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What does it mean to become toxic? To be marked as a toxin?
How does one live as intoxicated?
As theorist Mel Y. Chen argues, toxicity threatens, but it also beckons. It inspires animacies as well as “queer-inanimate socialities.” Toxins are markings and substances that travel, producing unpredictable bonds along their way. How do we touch, ingest, project, and produce the toxic? In how far is toxicity a shared condition that is nevertheless unequally distributed? If you live in an intoxicating environment or social order, would it be promising to become a toxin?
Bossing Images: Bonding Toxins stages an experimental meeting between an audience, Mel Y. Chen, art educator and theorist Bernadett Settele, and Renate Lorenz and Pauline Boudry’s film Toxic (2012). Inspired by the film’s list of toxins, which range from heroin, androgel, and hydrolic fracking to the filmic apparatus itself, we want to ask how toxins bond and are bonded. What do the film’s provocative figures in masks and drag tell us about toxic power relations and the socialities that live within them? What kinds of queer bonds are produced within Chen’s slightly different catalogue: lead paint on children’s toys, immigrant workers and factory workers in the global south, and racialized, queered, and disabled subjectivities? Does Settele’s collective practice of hedonistic “luxory reading” offer strategies to create in/animate, toxic alliances?
The event will take place in English, however participation is welcome in all languages. When needed, we will try to translate contributions communally.
Bossing Images: Bonding Toxins is the sixth event in the ongoing series Bossing Images: The Power of Images, Queer Art, and Politics, curated by Jess Dorrance and Antke Engel. Begun at the NGBK Berlin in 2012, the series most recently traveled to Iaspis Stockholm with guests Wu Tsang, Andrea Thal, and Tejal Shah’s Between the Waves (2012). Bossing Images proposes “bossiness” as a framework through which to foreground the power relations that shape the production, reception, and circulation of art. These power relations are hierarchical, though never fully stabilized, and are at times saturated with desire. Focusing on images that engage with ambiguous genders, queer desires, freaky bodies, and the puncturing of other intersecting normative imaginaries, Bossing Images creates experimental scenarios through which to examine the social field of images, artists, audiences, critics, and curators, as well as questions of queer politics.
Mel Y. Chen (Berkeley, California) is Associate Professor of Gender & Women's Studies at U.C. Berkeley and an affiliate of the Center for Race and Gender, the Science and Technology Studies Center, and the Institute for Cognitive and Behavioral Sciences.
Mel's research and teaching interests include queer and gender theory, animal studies, critical race theory, disability studies, and critical linguistics. In the Fall of 2009, Mel convened "Species Spectacles," a U.C. Humanities Research Institute Residential Research Group focused on animality, sexuality, and race. Mel's short film, Local Grown Corn (2007), explores interweavings of immigration, childhood, illness and friendship; it has played in both asian and queer film festivals. Selected publications include Animacies: Biopolitics, Racial Mattering, and Queer Affect (Duke UP, 2012) and “Toxic Animacies, Inanimate Affections” (GLQ, 2011).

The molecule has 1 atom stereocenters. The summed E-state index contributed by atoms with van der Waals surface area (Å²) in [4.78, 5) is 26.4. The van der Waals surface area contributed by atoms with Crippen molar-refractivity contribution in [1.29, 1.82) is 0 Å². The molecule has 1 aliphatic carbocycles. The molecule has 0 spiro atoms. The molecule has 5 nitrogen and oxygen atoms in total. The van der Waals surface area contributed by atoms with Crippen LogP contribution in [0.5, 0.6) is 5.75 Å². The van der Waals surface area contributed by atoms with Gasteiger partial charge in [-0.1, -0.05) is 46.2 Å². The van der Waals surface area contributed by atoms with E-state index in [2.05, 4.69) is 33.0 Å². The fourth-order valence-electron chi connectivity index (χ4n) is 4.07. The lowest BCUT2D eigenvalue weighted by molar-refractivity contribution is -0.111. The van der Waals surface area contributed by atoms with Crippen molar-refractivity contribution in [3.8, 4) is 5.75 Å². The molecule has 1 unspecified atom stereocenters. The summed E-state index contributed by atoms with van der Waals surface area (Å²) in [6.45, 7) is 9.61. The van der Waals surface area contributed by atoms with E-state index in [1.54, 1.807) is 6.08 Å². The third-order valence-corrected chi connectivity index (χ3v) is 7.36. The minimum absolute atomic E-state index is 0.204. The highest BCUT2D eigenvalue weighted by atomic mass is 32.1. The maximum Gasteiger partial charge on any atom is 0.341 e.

Bernadett Settele (Zürich) arbeitet an der Schnittstelle zwischen Kunst, Pädagogik und dem Politischen. Sie lehrt, forscht zu und schreibt über Kunsttheorie und Aspekte der Kunstvermittlung, über zeitgenössische und Performance Kunst. Zahlreiche Kooperationen und Projekte mit queer-feministischem und emanzipatorischem Hintergrund. Sie gründete Luxuslesen im Les Complices*, Zurich mit. Bis 2006 war sie Mitherausgeberin des poststrukturalistischen und queerfeministischen Zeitschrift diskus. Artikel: Common Subjects. ‚Schöner Lesen’ als Luxus der Kunstvermittlung (München, 2013); Dorothea Rust: Affektive Politiken von Performance-Kunst zwischen Erinnerung und Ereignis (FKW Zeitschrift für Geschlechterforschung und Visuelle Kultur, Nr. 55, im Erscheinen).
Jess Dorrance (Montreal) is a writer, curator, and activist. She is interested in the intersections between visual culture and feminist, anti-racist, and queer politics. She organizes, with Dr. Antke Engel and the Institute for Queer Theory Berlin, an ongoing series of events on the power of images, queer art, and politics called Bossing Images, and co-edited the book Bossing Images (NGBK, 2012). Jess curates short film programs for activist and academic events, including “Oh Economy, Up Yours!” (Berlin, 2010) and “Time-Queering Against the Grain: Utopic Visions That Can’t Be Stopped” (Berlin, 2009), and is a member of Montreal’s queer zine collective. She is currently working on her Master’s project on queer visibility, representation, and trauma at McGill University, Montreal.
Antke Engel (Berlin) is director of the Institute for Queer Theory in Berlin, a site where academic debate meets up with political activism and artistic/cultural practices (www.queer-institut.de). She received her Ph.D. in Philosophy at Potsdam University and works as independent scholar in the fields of queer, feminist, and poststructuralist theory, political philosophy, and visual cultural studies. She held visiting professorships at Hamburg University (2003/2005) and at Vienna University (2011), and a research fellowship at the Institute for Cultural Inquiry (ICI-Berlin, 2007-2009). She has published numerous essays and the two monographs: Wider die Eindeutigkeit (2002) and Bilder von Sexualität und Ökonomie (2009).
Toxic (Berlin 2012, Super 16mm film /HD,
13 min) by Pauline Boudry and Renate Lorenz.
Toxic (Pauline Boudry / Renate Lorenz, 2012, Super 16mm / HD, 13 min), Filmstill, courtesy of the artists